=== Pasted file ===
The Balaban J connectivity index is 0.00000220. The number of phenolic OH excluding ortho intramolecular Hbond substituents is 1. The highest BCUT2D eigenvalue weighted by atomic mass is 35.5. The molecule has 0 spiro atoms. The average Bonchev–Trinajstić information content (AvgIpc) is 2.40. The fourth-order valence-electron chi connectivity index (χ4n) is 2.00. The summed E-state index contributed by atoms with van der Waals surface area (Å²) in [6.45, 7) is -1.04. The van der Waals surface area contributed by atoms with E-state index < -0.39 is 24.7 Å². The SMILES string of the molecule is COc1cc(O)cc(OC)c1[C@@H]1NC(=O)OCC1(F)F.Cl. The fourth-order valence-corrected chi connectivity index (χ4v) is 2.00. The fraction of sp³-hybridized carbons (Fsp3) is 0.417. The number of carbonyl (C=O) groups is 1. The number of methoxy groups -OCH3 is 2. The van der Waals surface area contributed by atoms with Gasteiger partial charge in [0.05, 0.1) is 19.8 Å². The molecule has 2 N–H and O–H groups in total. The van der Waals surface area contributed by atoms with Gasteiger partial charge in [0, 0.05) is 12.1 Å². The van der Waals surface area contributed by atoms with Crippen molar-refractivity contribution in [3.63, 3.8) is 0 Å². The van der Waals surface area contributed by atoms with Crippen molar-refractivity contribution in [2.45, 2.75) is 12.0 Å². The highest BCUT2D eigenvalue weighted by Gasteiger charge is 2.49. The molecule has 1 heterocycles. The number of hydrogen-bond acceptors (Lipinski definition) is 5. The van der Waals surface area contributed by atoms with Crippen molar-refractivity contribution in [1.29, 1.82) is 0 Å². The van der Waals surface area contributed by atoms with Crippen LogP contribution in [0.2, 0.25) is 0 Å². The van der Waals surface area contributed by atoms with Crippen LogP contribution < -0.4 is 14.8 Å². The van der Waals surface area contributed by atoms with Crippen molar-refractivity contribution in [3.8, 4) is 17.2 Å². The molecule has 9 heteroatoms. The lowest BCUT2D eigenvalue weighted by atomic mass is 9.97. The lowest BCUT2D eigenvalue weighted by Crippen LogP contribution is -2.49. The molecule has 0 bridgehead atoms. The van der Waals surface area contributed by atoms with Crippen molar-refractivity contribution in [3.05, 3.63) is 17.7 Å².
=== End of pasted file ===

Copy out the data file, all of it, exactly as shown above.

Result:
The Balaban J connectivity index is 0.00000220. The number of phenolic OH excluding ortho intramolecular Hbond substituents is 1. The highest BCUT2D eigenvalue weighted by atomic mass is 35.5. The molecule has 0 spiro atoms. The average Bonchev–Trinajstić information content (AvgIpc) is 2.40. The fourth-order valence-electron chi connectivity index (χ4n) is 2.00. The summed E-state index contributed by atoms with van der Waals surface area (Å²) in [6.45, 7) is -1.04. The van der Waals surface area contributed by atoms with E-state index < -0.39 is 24.7 Å². The SMILES string of the molecule is COc1cc(O)cc(OC)c1[C@@H]1NC(=O)OCC1(F)F.Cl. The fourth-order valence-corrected chi connectivity index (χ4v) is 2.00. The fraction of sp³-hybridized carbons (Fsp3) is 0.417. The number of carbonyl (C=O) groups is 1. The number of methoxy groups -OCH3 is 2. The van der Waals surface area contributed by atoms with Gasteiger partial charge in [0.05, 0.1) is 19.8 Å². The molecule has 2 N–H and O–H groups in total. The van der Waals surface area contributed by atoms with Gasteiger partial charge in [0, 0.05) is 12.1 Å². The van der Waals surface area contributed by atoms with Crippen molar-refractivity contribution in [3.63, 3.8) is 0 Å². The van der Waals surface area contributed by atoms with Crippen molar-refractivity contribution in [2.45, 2.75) is 12.0 Å². The highest BCUT2D eigenvalue weighted by Gasteiger charge is 2.49. The molecule has 1 heterocycles. The number of hydrogen-bond acceptors (Lipinski definition) is 5. The van der Waals surface area contributed by atoms with Crippen molar-refractivity contribution in [1.29, 1.82) is 0 Å². The van der Waals surface area contributed by atoms with Crippen LogP contribution in [0.2, 0.25) is 0 Å². The van der Waals surface area contributed by atoms with Crippen LogP contribution < -0.4 is 14.8 Å². The van der Waals surface area contributed by atoms with Crippen molar-refractivity contribution in [3.8, 4) is 17.2 Å². The molecule has 9 heteroatoms. The lowest BCUT2D eigenvalue weighted by atomic mass is 9.97. The lowest BCUT2D eigenvalue weighted by Crippen LogP contribution is -2.49. The molecule has 0 bridgehead atoms. The van der Waals surface area contributed by atoms with Crippen molar-refractivity contribution in [3.05, 3.63) is 17.7 Å².